Guest contribution • 10.09.2019

Distract or divert!

How to engage customers at the checkout

Retailers and retail designers spend a considerable amount of time discussing and juggling a crucial aspect of the customer experience at the point of purchase: the checkout.

To be fair, it’s not easy to turn the moment when customers have to pull out their wallet and hand over money into a positive conclusion of the shopping experience. But there are ways to do just that.

Wait times affect your customers’ experience 

First of all, checkouts need to be easy and intuitively to find. It needs to anticipate customers’ needs by featuring a small selection of low-commitment product options, and it must be clearly visible. What’s more, the checkout area should be “family-friendly” with wide aisles that can easily accommodate a shopping cart, a stroller, plus two kids bustling around. Shopping with children is challenging enough, don’t make it even harder or parents will get annoyed and find ways to stay away.

There is also nothing more frustrating than waiting in a long line at the only open checkout counter, while all other checkout lanes are closed. Checkout lines need to be monitored for efficiency. Retailers must communicate that they value their customers’ time.

Business woman sitting at a desk in front of a skyline...
Aida Masdeu is an international shopper marketing consultant with experience in market research, branding and innovative business development. She was the First European woman entrepreneur in Qatar introducing western brands in the Gulf region market.
Source: Cristobal Lopez

During my time at Envirosell – run by shopping and marketing guru Paco Underhill –, we conducted studies showing that when checkout lines last less than three minutes, 75 percent of consumers looked more favorably on the service they received. But when a wait takes longer than three minutes, the shopper’s perception changes and the overall shopping satisfaction drops dramatically. Of course, shoppers behave differently in New York, Atlanta, Munich or Barcelona, but wait times obviously have a significant impact on satisfaction.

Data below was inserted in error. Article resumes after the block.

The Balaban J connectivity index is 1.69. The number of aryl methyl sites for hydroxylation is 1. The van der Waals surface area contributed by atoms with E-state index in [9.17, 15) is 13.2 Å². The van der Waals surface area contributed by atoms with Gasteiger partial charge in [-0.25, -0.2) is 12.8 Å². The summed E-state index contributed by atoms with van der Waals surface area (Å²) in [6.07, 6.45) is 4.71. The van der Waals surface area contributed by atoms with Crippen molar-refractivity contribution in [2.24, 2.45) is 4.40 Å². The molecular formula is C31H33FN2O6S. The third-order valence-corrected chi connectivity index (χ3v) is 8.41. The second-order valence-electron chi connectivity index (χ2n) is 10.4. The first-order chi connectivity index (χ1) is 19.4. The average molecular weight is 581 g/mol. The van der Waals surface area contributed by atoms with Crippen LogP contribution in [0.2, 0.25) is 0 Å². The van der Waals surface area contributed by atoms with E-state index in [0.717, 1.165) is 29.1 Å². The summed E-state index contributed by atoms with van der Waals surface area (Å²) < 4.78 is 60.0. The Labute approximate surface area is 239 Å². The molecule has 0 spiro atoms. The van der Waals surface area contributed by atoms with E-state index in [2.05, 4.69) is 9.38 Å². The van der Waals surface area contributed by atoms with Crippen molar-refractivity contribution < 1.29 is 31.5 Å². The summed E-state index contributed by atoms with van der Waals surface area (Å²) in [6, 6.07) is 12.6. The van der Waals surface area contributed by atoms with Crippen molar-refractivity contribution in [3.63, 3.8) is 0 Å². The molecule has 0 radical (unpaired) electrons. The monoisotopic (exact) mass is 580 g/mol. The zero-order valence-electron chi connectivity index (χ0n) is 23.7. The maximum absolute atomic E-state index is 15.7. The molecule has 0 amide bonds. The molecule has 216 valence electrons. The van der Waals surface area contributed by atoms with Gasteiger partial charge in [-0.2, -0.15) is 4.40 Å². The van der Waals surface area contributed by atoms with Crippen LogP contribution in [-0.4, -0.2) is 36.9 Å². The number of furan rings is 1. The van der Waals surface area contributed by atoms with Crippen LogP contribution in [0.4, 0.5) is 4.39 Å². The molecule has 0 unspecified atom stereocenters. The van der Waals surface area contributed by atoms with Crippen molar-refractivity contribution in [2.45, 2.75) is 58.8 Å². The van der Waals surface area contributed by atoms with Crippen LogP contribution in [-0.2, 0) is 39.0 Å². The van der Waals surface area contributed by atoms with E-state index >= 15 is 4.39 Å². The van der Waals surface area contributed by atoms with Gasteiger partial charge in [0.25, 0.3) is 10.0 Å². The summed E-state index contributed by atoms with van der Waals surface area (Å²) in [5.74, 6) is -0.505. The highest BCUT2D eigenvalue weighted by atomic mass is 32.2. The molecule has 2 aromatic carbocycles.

What does that mean for structuring the checkout process? We can either add more service – oriented sales associates at checkout lines or we can manage lines better with the help of technologies such as cashierless checkouts, self-service checkouts, self-scanning solutions and mobile payment options.

Entertaining with great bargains

We need to manage perceived versus actual wait times better by finding ways to either distract or divert our customers’ attention away from the wait. Think of Disney, or use technology to inform customers how long the wait might be. Shoppers need to know what to expect while they are waiting in line.

Granted, shoppers are more distracted than ever using their smartphones while waiting in line – checking their Instagram account or comparing prices online. It keeps getting harder for front-end categories to attract the customer’s attention.

As incredible as it may seem, 70 percent of what we buy are impulse purchases! Use promotions with a sense of urgency, especially during the holiday season: “Buy it now before it’s gone!” Think of Zara’s successful business model. The retailer always offers something new, unique and exciting at the right price, with changes at least every couple of weeks.

Many shoppers are influenced by social media, mobile apps or marketing campaigns. Keep your customers updated on novelties, promotions and limited edition products. And thanks to location-based marketing options, you can reach your customers’ smartphones when they’re in the store.

Personalization & personnel

And last but not least, retailers need to train their associates to become problem solvers and use data to personalize the checkout, or soon they will be find themselves replaced by self-checkouts. Consumers “buy” the front staff before they buy a product. If the sales associates at a supermarket are not up to customers’ expectations, they’ll shop somewhere else.

It is easy to personalize the shopping experience in a small town where sales associates are neighbors and acquaintances, but it becomes more challenging in a big city. That is why retailers have to make great use of data to get to know their customers better. That’s also how sales associates get the information they need to personalize the shopping experience. Shoppers want to feel welcome, heard and understood.

Retailers will compete for empathetic employees capable of building long-lasting relationships driven by loyalty; they should reward them accordingly.

It is a nice touch to hire experienced seasonal employees to do a fantastic job at gift-wrapping. If you set up a well-equipped designated gift-wrapping station in the checkout zone, never use the cash desk itself as a wrapping station. It can be the kiss of death if the checkout process slows down during the holiday because of that.

And for the icing on the cake: Don’t forget to reward your customers and thank them for their visit with an eco-friendly, fun and precious bag to extend their visit. After all, your customers can become your greatest brand ambassadors.

“Retailers will compete for empathetic employees capable of building long-lasting relationships.” Aida Masdeu
Author: Aida Masdeu, consumer behavior analyst & shopper marketing consultant

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